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This question already has an answer here:

I searched on the subject, thinking it could probably be cheaper to fly the spacecraft aboard a plane and then launch it from altitude. The only thing I found was this Wikipedia page, but it only enumerates advantages over ground launch without saying why it's not the traditional way of doing things. Knowing the X-15 was tested in the 50s, if it was the better option, it would be known since that time.

I think one the reason may be limitations on the payload for the plane to takeoff and fly to a sufficient altitude, but it shouldn't be a problem when sending astronauts on the ISS, for example. Any idea on this?

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marked as duplicate by a CVn, kim holder, Vedant Chandra, TildalWave Jun 4 '15 at 20:12

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migrated from astronomy.stackexchange.com Jun 4 '15 at 19:17

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Because there is no plane that could do that. And even if there was one, you gain almost nothing from doing so.

The Saturn V rocket weighed almost 3 thousand tons before launch. The Space Shuttle weighed almost 2 thousand tons.

A Boeing 747 can "only" carry about 120 tons. That's something like 5% the weight of the space vehicles mentioned above. You'd need 20 Boeing planes to carry one fully fueled space vehicle.


But how about the altitude gain? The 747 could carry a payload up to 14 km altitude, or so.

By comparison, the orbit of the International Space Station is at 420 km. The Hubble Space Telescope is at 560 km altitude. There are no orbits below 160 km (because they would decay rapidly due to drag), and most are above 200 km. Geosynchronous satellites are at 40 thousand km above Earth.

The plane would only cover about 2...3% the orbital altitude, or even much less.

As you can see, the numbers just don't add up.


EDIT: The wiki page you mention refers to special designs, where the whole vehicle is made for takeoff as an airplane or balloon; the airplane is basically the first stage. But this is not a mainstream solution currently, for reasons indicated above. It may work for very small vehicles.

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    $\begingroup$ Doesn't deal with drag in the lower atmosphere. $\endgroup$ – Deer Hunter Jun 1 '14 at 3:25
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Lots of good stuff on this topic in Wikipedia.: Air Launch to Orbit

Air Launch

A typical rocket spends the first few seconds going straight up (almost) to get out of the atmosphere. After that it spends almost all of its time accelerating to orbital velocity. Thus getting out of the atmosphere, while hard (rocket is heaviest at this point) is really only a very small portion of the process.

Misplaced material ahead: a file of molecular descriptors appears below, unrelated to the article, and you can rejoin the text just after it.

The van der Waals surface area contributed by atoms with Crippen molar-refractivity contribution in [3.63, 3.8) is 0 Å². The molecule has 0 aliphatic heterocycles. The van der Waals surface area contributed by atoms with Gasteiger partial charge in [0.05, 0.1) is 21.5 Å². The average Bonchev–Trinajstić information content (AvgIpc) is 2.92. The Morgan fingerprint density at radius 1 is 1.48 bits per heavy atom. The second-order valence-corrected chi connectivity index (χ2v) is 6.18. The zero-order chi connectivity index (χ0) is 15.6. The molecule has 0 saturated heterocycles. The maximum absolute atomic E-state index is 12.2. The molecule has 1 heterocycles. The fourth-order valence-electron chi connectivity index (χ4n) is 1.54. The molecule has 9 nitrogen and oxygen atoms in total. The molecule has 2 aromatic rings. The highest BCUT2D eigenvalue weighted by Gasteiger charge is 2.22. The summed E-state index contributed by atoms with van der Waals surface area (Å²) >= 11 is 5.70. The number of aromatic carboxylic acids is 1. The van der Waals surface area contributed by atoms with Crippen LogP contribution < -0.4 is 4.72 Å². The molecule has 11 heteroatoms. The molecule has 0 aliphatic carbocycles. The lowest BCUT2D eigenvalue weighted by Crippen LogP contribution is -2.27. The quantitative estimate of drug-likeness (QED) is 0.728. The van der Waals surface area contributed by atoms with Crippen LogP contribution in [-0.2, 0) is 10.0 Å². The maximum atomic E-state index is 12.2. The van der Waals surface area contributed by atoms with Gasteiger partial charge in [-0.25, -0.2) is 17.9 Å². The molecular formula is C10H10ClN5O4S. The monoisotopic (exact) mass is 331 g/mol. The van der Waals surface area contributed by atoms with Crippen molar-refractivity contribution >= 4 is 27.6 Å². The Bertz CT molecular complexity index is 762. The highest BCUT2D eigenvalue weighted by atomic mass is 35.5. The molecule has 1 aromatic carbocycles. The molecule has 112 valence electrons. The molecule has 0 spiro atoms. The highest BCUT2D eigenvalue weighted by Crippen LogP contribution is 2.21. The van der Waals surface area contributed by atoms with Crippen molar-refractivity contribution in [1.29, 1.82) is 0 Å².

The mass you would need to carry to a higher altitude is so large as to exceed the capacity of the largest aircraft ever built, let alone a balloon.

Consider the case of StratoLaunch. They intend to build a carrier aircraft composed of parts from 2 Boeing 747 (in the top 3 of the biggest aircraft commercially available. (Update: The airplane named Roc has been completed and is undergoing runway taxi tests.) A380, B747, and C5 Galaxy are probably the biggest). It will be the largest airplane (in mass, wing length, etc) flying if it succeeds.

Even then, it can only carry a scaled down version of a Falcon (The original payload was to be a SpaceX Falcon 9 but with 5 engines instead of 9 and a concomitant reduction fuel/oxidizer load and thus mass). So the biggest aircraft yet to be built could only carry a smaller version of a medium size booster. Update: The Falcon 5 model was cancelled by SpaceX due to the large number of changes required. Orbital/Northrup Grumman's Pegasus will be the first booster, with larger models potentially to follow in 2022.

The primary benefit of air launch is not extra mass, but rather launch constraints. If you launch from a fixed site, you have limited launch options to differing orbits, and inclinations. An aircraft can in theory fly to wherever is convenient to hit the right orbital parameters. (Assuming there is a big enough runway for something the size of Stratolaunch vehicle within flight range fully loaded).

Currently, there is the example of Virgin Galactic's SpaceShip Two that uses the White Knight carrier vehicle, whose payload to actual orbit (LauncherOne if they actually build it) would be in the 100 kilogram range.

Pegasus, launched beneath a Lockheed L-1011 (3 engine airplane), maxs out around 500-1000 kilos to orbit.

There was a European proposal to launch an orbital payload (in the 200Kilo range) from the top of an Airbus A300.

The scaling up, that would be required just does not work.

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    $\begingroup$ Why hasn't any answer so far mentioned the Pegasus launcher? $\endgroup$ – Vedant Chandra Jun 4 '15 at 19:24
  • $\begingroup$ @VedantChandra Well, it was mentioned in a comment. Notice that this question is a year old. $\endgroup$ – a CVn Jun 4 '15 at 19:31
  • $\begingroup$ Also, "Interim HOTOL" launching from a Antonov 225 $\endgroup$ – JCRM Feb 27 '18 at 16:50
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SpaceShipOne

The picture above shows a picture of Space Ship One. on the jet powered 'carrier aircraft'/'mother ship' White Knight - that probably counts as an Aircraft.

However, I think these designs are only designed to reach low-earth orbit, not up high enough t carry a satellite, carry cargo to the ISS, etc

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    $\begingroup$ Actually these design are (for passengers) only designed for sub-orbital trips into space, meaning they arc up into space, but don't make it into orbit. $\endgroup$ – Dan Aug 4 '15 at 17:14